Notes on a Theory…

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Posts Tagged ‘Richard Cohen

Richard Cohen, Michael Bloomberg, and the Suspiciousness of Black Men

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I haven’t written anything about the acquittal of George Zimmerman for the killing of Trayvon Martin. Anything I’ve wanted to say directly about the case has been said far better by others. But I did want to weigh in on a tangential matter.

There was a great deal of outcry over an awful column by Richard Cohen (who has a long and undistinguished history) justifying Zimmerman’s actions by insisting that Martin’s wearing of a hoodie made him suspicious.  [No link, but here’s Ta-Nehisi Coates]  That the Washington Post continues to feel that valuable column space should be taken up by Cohen tells us something important about the Post. It’s  perfectly understandable for people to be outraged by Cohen. But what has troubled me is the difference between the reaction to Cohen and another figure who’s tried to justify such things, one who in addition is actually overseeing the policy: New York City Michael Bloomberg.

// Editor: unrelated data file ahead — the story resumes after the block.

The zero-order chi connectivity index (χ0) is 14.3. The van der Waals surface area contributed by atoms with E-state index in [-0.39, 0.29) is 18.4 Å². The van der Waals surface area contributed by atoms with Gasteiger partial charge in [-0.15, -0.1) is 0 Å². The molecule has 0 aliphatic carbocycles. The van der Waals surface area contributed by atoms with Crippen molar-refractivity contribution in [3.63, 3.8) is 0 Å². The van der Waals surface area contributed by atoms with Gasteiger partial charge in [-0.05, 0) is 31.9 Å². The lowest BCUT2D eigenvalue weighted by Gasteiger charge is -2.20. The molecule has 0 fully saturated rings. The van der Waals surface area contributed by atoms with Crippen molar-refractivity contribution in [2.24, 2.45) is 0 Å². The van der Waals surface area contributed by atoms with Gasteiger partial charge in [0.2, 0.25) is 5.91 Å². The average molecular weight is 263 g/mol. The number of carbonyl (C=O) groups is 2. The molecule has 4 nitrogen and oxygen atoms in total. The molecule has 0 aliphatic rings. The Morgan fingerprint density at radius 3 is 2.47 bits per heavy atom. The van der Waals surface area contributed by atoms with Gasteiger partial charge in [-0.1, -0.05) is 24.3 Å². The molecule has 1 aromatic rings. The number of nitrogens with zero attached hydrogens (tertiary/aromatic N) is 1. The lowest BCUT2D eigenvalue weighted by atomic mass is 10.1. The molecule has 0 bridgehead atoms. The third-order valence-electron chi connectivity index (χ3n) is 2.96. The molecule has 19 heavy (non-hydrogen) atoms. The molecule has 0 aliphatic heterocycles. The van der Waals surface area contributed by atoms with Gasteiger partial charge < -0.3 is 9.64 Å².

Bloomberg is undeniably an authoritarian. It’s strange that he’s perhaps best known on this score for his law limiting the size of sugary drinks (forcing those who want more to buy two instead of one, not exactly a grave threat to civil liberties to my mind). But getting beyond that, Bloomberg has overseen NYC’s racist stop and frisk policy. Read the rest of this entry »

Written by David Kaib

July 17, 2013 at 3:58 pm

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